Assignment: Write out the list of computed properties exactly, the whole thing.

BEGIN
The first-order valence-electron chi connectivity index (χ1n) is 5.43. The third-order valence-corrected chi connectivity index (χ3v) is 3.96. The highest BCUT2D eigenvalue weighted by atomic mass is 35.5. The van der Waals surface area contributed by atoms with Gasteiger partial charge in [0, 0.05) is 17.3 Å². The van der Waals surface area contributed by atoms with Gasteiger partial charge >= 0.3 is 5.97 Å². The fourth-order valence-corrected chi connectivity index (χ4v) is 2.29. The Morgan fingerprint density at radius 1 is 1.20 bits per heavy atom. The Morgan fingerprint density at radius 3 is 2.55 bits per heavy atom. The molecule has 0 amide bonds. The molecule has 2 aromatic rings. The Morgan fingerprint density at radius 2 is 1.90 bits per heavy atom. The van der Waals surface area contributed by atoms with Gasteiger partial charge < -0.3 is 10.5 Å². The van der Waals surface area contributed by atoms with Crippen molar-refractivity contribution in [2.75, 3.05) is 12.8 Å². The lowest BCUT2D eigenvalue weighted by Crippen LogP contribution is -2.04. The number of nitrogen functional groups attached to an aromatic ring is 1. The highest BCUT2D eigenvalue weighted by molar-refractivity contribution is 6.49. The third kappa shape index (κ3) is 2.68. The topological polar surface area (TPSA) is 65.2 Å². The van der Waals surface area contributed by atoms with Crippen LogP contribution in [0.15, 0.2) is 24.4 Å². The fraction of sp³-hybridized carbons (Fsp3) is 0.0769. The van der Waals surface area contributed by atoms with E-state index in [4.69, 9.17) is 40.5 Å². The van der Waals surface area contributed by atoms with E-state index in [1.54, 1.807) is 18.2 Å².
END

The first-order valence-electron chi connectivity index (χ1n) is 5.43. The third-order valence-corrected chi connectivity index (χ3v) is 3.96. The highest BCUT2D eigenvalue weighted by atomic mass is 35.5. The van der Waals surface area contributed by atoms with Gasteiger partial charge in [0, 0.05) is 17.3 Å². The van der Waals surface area contributed by atoms with Gasteiger partial charge >= 0.3 is 5.97 Å². The fourth-order valence-corrected chi connectivity index (χ4v) is 2.29. The Morgan fingerprint density at radius 1 is 1.20 bits per heavy atom. The Morgan fingerprint density at radius 3 is 2.55 bits per heavy atom. The molecule has 0 amide bonds. The molecule has 2 aromatic rings. The Morgan fingerprint density at radius 2 is 1.90 bits per heavy atom. The van der Waals surface area contributed by atoms with Gasteiger partial charge < -0.3 is 10.5 Å². The van der Waals surface area contributed by atoms with Crippen molar-refractivity contribution in [2.75, 3.05) is 12.8 Å². The lowest BCUT2D eigenvalue weighted by Crippen LogP contribution is -2.04. The number of nitrogen functional groups attached to an aromatic ring is 1. The highest BCUT2D eigenvalue weighted by molar-refractivity contribution is 6.49. The third kappa shape index (κ3) is 2.68. The topological polar surface area (TPSA) is 65.2 Å². The van der Waals surface area contributed by atoms with Crippen LogP contribution in [0.15, 0.2) is 24.4 Å². The fraction of sp³-hybridized carbons (Fsp3) is 0.0769. The van der Waals surface area contributed by atoms with E-state index in [4.69, 9.17) is 40.5 Å². The van der Waals surface area contributed by atoms with E-state index in [1.54, 1.807) is 18.2 Å².